I remember when I first saw Windows Mobile running on a variety of phones, at a packed launch event that included a validation from Apple lover Stephen Fry. It was set to be a brave new world, one where the three horse race (remember, RIM's BlackBerry OS was a thing back then) would be joined by a powerful fourth.
Windows Mobile (the prior incarnation of Microsoft's Mobile OS) was a curious thing before 2010, a powerful operating system that was ravaged by age. It was all function and no beauty in a world where simplicity and smoothness were becoming necessary factors in a smartphone purchase.
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And then Nokia joined the party, and that's when things looked set to become turbocharged. I remember Gartner predicting in 2012 that Windows Phone would be nicking 20% of the world's smartphone share in 2015, with iOS slipping behind thanks to a dedicated belief in a single phone model.
Today, with Microsoft laying off thousands of staff members from the smartphone division and massive question marks hanging over the future of phone production by the brand altogether, I can't help but think Microsoft made one huge mistake when it purchased Nokia in 2013 - making more flagship phones.
As soon as Windows Phone 8 appeared it was clear high-end phones weren't going to cut it - and it was obvious. Big brands stopped making Windows Phones in the volumes they were, not willing to gamble on the unproven OS again.
But when the Nokia Lumia 520 landed, it was a sensation, a super cheap smartphone with a virtually identical interface to the one you'd find on a phone five times the cost.
Sure, the hardware was much poorer: the camera was terrible, the engine inside underpowered and the screen quality awful - but it was five times as cheap. You could have one of these for every working day of the week, if you wanted to really irritate yourself between each weekend.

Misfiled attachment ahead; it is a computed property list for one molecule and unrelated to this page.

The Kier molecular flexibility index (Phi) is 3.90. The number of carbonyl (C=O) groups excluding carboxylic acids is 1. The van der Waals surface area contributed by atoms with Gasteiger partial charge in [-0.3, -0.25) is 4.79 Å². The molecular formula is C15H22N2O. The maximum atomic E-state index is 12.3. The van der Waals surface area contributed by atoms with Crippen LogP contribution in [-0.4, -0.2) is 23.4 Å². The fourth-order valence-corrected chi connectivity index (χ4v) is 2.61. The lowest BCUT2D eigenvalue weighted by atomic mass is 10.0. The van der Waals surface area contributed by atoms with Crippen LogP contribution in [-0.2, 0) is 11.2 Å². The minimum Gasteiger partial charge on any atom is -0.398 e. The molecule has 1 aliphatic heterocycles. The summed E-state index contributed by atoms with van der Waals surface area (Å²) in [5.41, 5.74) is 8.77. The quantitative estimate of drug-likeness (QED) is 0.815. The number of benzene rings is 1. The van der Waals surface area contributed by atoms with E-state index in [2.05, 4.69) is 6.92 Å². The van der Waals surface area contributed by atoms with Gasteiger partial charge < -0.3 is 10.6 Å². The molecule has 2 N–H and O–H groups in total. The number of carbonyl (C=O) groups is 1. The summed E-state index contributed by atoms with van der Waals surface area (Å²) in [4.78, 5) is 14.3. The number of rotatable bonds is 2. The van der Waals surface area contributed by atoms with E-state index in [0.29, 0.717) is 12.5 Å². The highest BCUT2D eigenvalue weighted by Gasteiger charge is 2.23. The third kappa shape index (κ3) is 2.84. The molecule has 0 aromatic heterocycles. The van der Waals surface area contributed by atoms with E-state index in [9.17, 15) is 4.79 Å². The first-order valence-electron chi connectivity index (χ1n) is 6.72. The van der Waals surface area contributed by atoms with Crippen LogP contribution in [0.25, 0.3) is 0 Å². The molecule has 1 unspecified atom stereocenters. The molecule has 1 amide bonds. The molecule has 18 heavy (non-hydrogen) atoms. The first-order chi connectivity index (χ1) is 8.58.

You could argue that Samsung has the same strategy and has made it work well. You can buy a super-cheap Galaxy handset, or spend multiple times that amount to get something like the Galaxy S7 Edge. But unlike the Windows Phone range, Android has some serious clout when it comes to development, functionality and, most importantly, an app ecosystem.
Talk to anyone that uses a Windows Phone and they'll largely be disparaging, talking about how many apps they can't use because they're not available. Microsoft acknowledged this problem and tried its damndest to attract developers - but without a large user base, app creators just weren't interested. Even those that did make an app didn't update them as frequently.
Microsoft made a huge mistake going after the flagship market in an attempt to create a halo product that would shine a beautiful light on the rest of the portfolio, raising all boats in the tide. Which is why it made a mistake with the Nokia phone division purchase by not focusing all its efforts on making Windows Phone devices attractive at the cheapest end of the market.
If you look at the most popular Windows Phone handsets in the past five years, after an early surge of high-end devices (which were all that was on offer from a variety of top-end brands) the lower end phones took the crown: the Lumias 520, 620, 530 and 640 all outshone their more expensive brethren as people not willing to spend hundreds on a new phone hoovered up these handsets from a well-known brand.
Had Microsoft pulled the trigger, jettisoned plans to spend time and money creating and marketing these hero products, we could have seen greater innovation, lower costs and while it would have been razor thin margins we're now seeing Android handsets operating just that way cleaning up in terms of market share.
That market share would have been golden to Microsoft. Developers would have started to trickle in, attracted by the scale. The phones would have become more attractive.
And in the alternate timeline, Microsoft's Terry Myerson could have strode out on stage at the end of this year, whipped out the Surface Phone and driven a crowd into a frenzy, media outlets predicting that this was the phone that should have Apple and Google running scared.
But while 2012's predictions for iOS are largely true (it managed only 13.9% compared to the 17.2% predicted in 2015, according to IDC) the excess wasn't taken by Windows Phone, but by an army of supercheap Android phones.
A chance Microsoft missed.
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